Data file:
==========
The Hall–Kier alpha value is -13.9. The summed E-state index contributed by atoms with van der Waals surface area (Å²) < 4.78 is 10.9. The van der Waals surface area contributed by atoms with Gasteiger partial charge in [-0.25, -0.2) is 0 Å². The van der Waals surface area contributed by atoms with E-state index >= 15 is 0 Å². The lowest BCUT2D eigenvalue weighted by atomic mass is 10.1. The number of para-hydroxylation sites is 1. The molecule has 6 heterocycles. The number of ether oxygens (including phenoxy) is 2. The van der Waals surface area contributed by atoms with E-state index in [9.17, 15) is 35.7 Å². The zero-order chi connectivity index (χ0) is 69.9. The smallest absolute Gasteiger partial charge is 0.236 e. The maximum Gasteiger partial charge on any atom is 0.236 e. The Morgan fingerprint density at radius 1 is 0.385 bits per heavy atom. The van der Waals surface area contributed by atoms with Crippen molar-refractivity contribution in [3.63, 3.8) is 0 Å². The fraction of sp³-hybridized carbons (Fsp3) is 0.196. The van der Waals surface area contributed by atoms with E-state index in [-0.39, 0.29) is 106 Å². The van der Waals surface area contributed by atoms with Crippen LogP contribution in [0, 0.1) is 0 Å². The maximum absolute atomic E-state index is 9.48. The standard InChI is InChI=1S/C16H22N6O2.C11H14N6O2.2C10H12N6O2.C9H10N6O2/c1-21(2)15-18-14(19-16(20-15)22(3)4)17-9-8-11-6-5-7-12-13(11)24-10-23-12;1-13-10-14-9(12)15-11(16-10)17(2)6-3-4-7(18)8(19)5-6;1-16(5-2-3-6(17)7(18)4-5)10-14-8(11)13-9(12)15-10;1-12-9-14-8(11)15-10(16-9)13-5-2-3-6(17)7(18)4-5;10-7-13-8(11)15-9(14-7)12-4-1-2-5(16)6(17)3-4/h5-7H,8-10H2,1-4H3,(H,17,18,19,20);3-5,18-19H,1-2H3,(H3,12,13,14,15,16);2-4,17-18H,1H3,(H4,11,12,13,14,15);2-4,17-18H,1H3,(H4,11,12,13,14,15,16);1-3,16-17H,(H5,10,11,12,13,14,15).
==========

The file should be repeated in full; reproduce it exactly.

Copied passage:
The Hall–Kier alpha value is -13.9. The summed E-state index contributed by atoms with van der Waals surface area (Å²) < 4.78 is 10.9. The van der Waals surface area contributed by atoms with Gasteiger partial charge in [-0.25, -0.2) is 0 Å². The van der Waals surface area contributed by atoms with E-state index >= 15 is 0 Å². The lowest BCUT2D eigenvalue weighted by atomic mass is 10.1. The number of para-hydroxylation sites is 1. The molecule has 6 heterocycles. The number of ether oxygens (including phenoxy) is 2. The van der Waals surface area contributed by atoms with E-state index in [9.17, 15) is 35.7 Å². The zero-order chi connectivity index (χ0) is 69.9. The smallest absolute Gasteiger partial charge is 0.236 e. The maximum Gasteiger partial charge on any atom is 0.236 e. The Morgan fingerprint density at radius 1 is 0.385 bits per heavy atom. The van der Waals surface area contributed by atoms with Crippen molar-refractivity contribution in [3.63, 3.8) is 0 Å². The fraction of sp³-hybridized carbons (Fsp3) is 0.196. The van der Waals surface area contributed by atoms with E-state index in [-0.39, 0.29) is 106 Å². The van der Waals surface area contributed by atoms with Crippen LogP contribution in [0, 0.1) is 0 Å². The maximum absolute atomic E-state index is 9.48. The standard InChI is InChI=1S/C16H22N6O2.C11H14N6O2.2C10H12N6O2.C9H10N6O2/c1-21(2)15-18-14(19-16(20-15)22(3)4)17-9-8-11-6-5-7-12-13(11)24-10-23-12;1-13-10-14-9(12)15-11(16-10)17(2)6-3-4-7(18)8(19)5-6;1-16(5-2-3-6(17)7(18)4-5)10-14-8(11)13-9(12)15-10;1-12-9-14-8(11)15-10(16-9)13-5-2-3-6(17)7(18)4-5;10-7-13-8(11)15-9(14-7)12-4-1-2-5(16)6(17)3-4/h5-7H,8-10H2,1-4H3,(H,17,18,19,20);3-5,18-19H,1-2H3,(H3,12,13,14,15,16);2-4,17-18H,1H3,(H4,11,12,13,14,15);2-4,17-18H,1H3,(H4,11,12,13,14,15,16);1-3,16-17H,(H5,10,11,12,13,14,15).